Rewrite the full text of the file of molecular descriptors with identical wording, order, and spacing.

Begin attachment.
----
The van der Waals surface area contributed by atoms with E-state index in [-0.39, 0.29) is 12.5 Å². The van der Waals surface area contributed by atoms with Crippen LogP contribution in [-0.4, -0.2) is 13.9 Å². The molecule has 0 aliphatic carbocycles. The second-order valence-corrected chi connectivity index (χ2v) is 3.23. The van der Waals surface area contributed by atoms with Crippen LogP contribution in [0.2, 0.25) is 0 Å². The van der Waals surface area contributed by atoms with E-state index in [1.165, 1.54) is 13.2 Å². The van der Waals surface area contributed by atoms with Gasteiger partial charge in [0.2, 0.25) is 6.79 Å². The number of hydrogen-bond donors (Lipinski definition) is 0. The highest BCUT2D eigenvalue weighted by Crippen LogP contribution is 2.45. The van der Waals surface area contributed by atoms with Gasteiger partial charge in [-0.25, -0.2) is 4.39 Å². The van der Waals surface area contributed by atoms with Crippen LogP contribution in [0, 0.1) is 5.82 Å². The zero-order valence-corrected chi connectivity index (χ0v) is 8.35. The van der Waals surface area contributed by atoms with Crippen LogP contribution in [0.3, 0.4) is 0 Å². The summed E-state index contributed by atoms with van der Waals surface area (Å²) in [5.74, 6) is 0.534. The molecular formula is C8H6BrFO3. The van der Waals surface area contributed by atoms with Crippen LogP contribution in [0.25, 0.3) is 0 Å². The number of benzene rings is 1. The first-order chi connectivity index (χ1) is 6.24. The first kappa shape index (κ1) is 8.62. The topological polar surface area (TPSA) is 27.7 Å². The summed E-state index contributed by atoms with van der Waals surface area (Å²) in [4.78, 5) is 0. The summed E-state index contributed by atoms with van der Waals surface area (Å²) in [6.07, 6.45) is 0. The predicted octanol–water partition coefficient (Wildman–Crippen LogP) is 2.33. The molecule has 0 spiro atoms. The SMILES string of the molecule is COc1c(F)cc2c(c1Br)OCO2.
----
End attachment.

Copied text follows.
The van der Waals surface area contributed by atoms with E-state index in [-0.39, 0.29) is 12.5 Å². The van der Waals surface area contributed by atoms with Crippen LogP contribution in [-0.4, -0.2) is 13.9 Å². The molecule has 0 aliphatic carbocycles. The second-order valence-corrected chi connectivity index (χ2v) is 3.23. The van der Waals surface area contributed by atoms with Crippen LogP contribution in [0.2, 0.25) is 0 Å². The van der Waals surface area contributed by atoms with E-state index in [1.165, 1.54) is 13.2 Å². The van der Waals surface area contributed by atoms with Gasteiger partial charge in [0.2, 0.25) is 6.79 Å². The number of hydrogen-bond donors (Lipinski definition) is 0. The highest BCUT2D eigenvalue weighted by Crippen LogP contribution is 2.45. The van der Waals surface area contributed by atoms with Gasteiger partial charge in [-0.25, -0.2) is 4.39 Å². The van der Waals surface area contributed by atoms with Crippen LogP contribution in [0, 0.1) is 5.82 Å². The zero-order valence-corrected chi connectivity index (χ0v) is 8.35. The van der Waals surface area contributed by atoms with Crippen LogP contribution in [0.3, 0.4) is 0 Å². The summed E-state index contributed by atoms with van der Waals surface area (Å²) in [5.74, 6) is 0.534. The molecular formula is C8H6BrFO3. The van der Waals surface area contributed by atoms with Crippen LogP contribution in [0.25, 0.3) is 0 Å². The number of benzene rings is 1. The first-order chi connectivity index (χ1) is 6.24. The first kappa shape index (κ1) is 8.62. The topological polar surface area (TPSA) is 27.7 Å². The summed E-state index contributed by atoms with van der Waals surface area (Å²) in [4.78, 5) is 0. The summed E-state index contributed by atoms with van der Waals surface area (Å²) in [6.07, 6.45) is 0. The predicted octanol–water partition coefficient (Wildman–Crippen LogP) is 2.33. The molecule has 0 spiro atoms. The SMILES string of the molecule is COc1c(F)cc2c(c1Br)OCO2.